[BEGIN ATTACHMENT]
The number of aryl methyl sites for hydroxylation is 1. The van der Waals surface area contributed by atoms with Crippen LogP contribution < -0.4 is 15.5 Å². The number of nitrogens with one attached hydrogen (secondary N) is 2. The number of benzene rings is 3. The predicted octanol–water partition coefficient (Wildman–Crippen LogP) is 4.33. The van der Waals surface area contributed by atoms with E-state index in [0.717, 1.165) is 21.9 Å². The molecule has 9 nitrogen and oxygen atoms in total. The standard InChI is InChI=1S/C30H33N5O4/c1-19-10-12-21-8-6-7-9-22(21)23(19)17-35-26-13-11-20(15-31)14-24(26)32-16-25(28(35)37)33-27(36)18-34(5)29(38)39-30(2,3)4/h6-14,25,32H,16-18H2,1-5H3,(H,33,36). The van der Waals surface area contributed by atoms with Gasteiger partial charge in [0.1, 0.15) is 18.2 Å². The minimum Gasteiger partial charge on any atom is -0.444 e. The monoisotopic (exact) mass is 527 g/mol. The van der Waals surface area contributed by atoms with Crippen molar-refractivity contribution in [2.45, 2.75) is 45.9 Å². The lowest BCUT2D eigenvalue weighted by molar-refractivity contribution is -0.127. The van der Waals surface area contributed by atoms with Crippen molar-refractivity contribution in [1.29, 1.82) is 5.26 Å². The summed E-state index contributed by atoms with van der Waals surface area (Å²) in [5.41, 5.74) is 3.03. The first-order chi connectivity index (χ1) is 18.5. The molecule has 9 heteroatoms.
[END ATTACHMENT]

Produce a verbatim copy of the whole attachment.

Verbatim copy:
The number of aryl methyl sites for hydroxylation is 1. The van der Waals surface area contributed by atoms with Crippen LogP contribution < -0.4 is 15.5 Å². The number of nitrogens with one attached hydrogen (secondary N) is 2. The number of benzene rings is 3. The predicted octanol–water partition coefficient (Wildman–Crippen LogP) is 4.33. The van der Waals surface area contributed by atoms with E-state index in [0.717, 1.165) is 21.9 Å². The molecule has 9 nitrogen and oxygen atoms in total. The standard InChI is InChI=1S/C30H33N5O4/c1-19-10-12-21-8-6-7-9-22(21)23(19)17-35-26-13-11-20(15-31)14-24(26)32-16-25(28(35)37)33-27(36)18-34(5)29(38)39-30(2,3)4/h6-14,25,32H,16-18H2,1-5H3,(H,33,36). The van der Waals surface area contributed by atoms with Gasteiger partial charge in [0.1, 0.15) is 18.2 Å². The minimum Gasteiger partial charge on any atom is -0.444 e. The monoisotopic (exact) mass is 527 g/mol. The van der Waals surface area contributed by atoms with Crippen molar-refractivity contribution in [2.45, 2.75) is 45.9 Å². The lowest BCUT2D eigenvalue weighted by molar-refractivity contribution is -0.127. The van der Waals surface area contributed by atoms with Crippen molar-refractivity contribution in [1.29, 1.82) is 5.26 Å². The summed E-state index contributed by atoms with van der Waals surface area (Å²) in [5.41, 5.74) is 3.03. The first-order chi connectivity index (χ1) is 18.5. The molecule has 9 heteroatoms.